eKasi Casino

eKasi Cassino

by Alex J. Coyne © 2017 Gifts for Card Players

The sky is overcast and the sun has just started setting over one of South Africa’s many townships. It’s a busy night. Illuminated by the moon and I walk through the maze of tin shacks – the first right, then straight, a short left and another right, following the music to one of the drinking haunts.

“Ke batla Black.”  Setswana for “I want a Black (Label).”

My Setswana is limited, but it’s more than enough. Then, “Ke a leboga.”  Thanks.

I pay – more or less one dollar US – and step closer to the gathering crowd in the middle. Someone passes me a cigarette.

The dealer takes hold of a battered deck of cards – red-backed, a knockoff of Bicycle. The cards are shuffled with superhuman speed and dealt. (Later, I try to copy his Hindu shuffle at home and realize his hands have seen at least a decade more practice.) The game isn’t something I immediately recognize.

“What are they playing?” I ask a passerby.


What is Cassino?

Cassino (sometimes spelt with only one s) is a basic card-fishing game with several variations with (mostly) the same rules. Among them, Royal Cassino, where face cards are allocated a higher value (i.e. Jacks have a value of 11, Queens are 12, Kings are 13, the same seems to be true for Swazi Cassino), Draw Cassino, where players are allowed to draw from the deck when making a play, Spade Cassino (where the Jack of Spades counts for 2, and 1 point for each spade at the end) and Swazi Cassino – the version seen in areas like Swaziland and South Africa, where players are allowed to ‘capture’ from their opponent’s pile.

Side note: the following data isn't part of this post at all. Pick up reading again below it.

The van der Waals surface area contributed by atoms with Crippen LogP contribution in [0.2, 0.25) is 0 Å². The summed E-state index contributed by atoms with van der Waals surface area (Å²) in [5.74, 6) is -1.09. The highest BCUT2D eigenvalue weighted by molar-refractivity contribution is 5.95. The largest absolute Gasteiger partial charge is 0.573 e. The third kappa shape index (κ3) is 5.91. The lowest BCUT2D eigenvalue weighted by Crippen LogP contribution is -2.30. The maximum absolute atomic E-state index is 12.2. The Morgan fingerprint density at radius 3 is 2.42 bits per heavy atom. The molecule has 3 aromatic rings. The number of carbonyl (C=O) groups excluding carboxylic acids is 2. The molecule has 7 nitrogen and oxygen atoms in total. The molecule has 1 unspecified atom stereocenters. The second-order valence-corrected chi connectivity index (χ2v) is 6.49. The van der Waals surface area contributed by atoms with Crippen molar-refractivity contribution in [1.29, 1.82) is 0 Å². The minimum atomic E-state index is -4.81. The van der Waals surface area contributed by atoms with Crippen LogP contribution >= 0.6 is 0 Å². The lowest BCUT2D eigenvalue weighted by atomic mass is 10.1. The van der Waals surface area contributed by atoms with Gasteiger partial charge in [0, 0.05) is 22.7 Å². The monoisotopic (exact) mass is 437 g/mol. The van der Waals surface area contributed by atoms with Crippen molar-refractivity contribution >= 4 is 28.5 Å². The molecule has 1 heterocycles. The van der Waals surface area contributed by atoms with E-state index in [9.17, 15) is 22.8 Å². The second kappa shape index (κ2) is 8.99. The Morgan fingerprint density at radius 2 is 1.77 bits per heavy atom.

The origin of cassino is usually noted as being Italian, though this claim seems to be commonly disputed, while the game might have evolved from the Italian fishing game of Scopa. Early mentions of Cassino go as far back as a 1797 edition of Hoyle’s according to the Encyclopaedia of Play in Today’s Society (Vol. 1); other subsequent mentions of the game appear in German texts.

How do I play Cassino?

  • Four cards are placed face-up on the table; each player receives four face-down cards of their own.
  • The object of cassino is to capture enough cards from the table to reach the game’s total – usually 21 – and win the game.
  • There are five main plays:
    • Trailing: Players can place a card in their hand on the table if they have no other possible plays.
    • Taking; If a player has a card matching the suit of a card on the table in their hand, they can play said card or take cards of the same point value. Two or more cards can also be picked up to equal said card (for example, if a four is played, a player can take any other four’s on the table as well as cards that add up to it). Jacks, Queens and Kings are sometimes valued at 11, 12 and 13).
    • Building: Players are allowed to build upon those on the table, but only providing they have the new rank they are building in their hand (for example, a two and four to make a five is only valid if you already have a five)
    • Build Augmenting: Builds – packs already on the table – are allowed to be augmented by a player, but once a build has been augmented, it cannot be further built upon. 
    • Build Increasing: Players are allowed to increase their (or an opponent’s) build. (An opponent can again take this pile should he have a card equivalent to the point ranking in his hand.)
    • The play is finally scored as such:
      • The player who has taken the most cards, 3 points.
      • The player who ended up with the most spades, 1 point.
      • The player ending up with the ten of diamonds, known as “big cassino”, 2 points.
      • The player ending up with the two of spades, known as “little cassino”, 1 point.
      • For each ace in the player’s hand, 1 point.

Rules of cassino can be found on the very excellent Pagat.com website where you’ll find the rules for pretty much all card games.

Can I play Cassino online?

Want to try your hand at casino? Check out Cassino Card Game or G4All Casino for Android or Cassino! By Michael Dokken on the App Store.

by Alex J. Coyne © 2017 Gifts for Card Players

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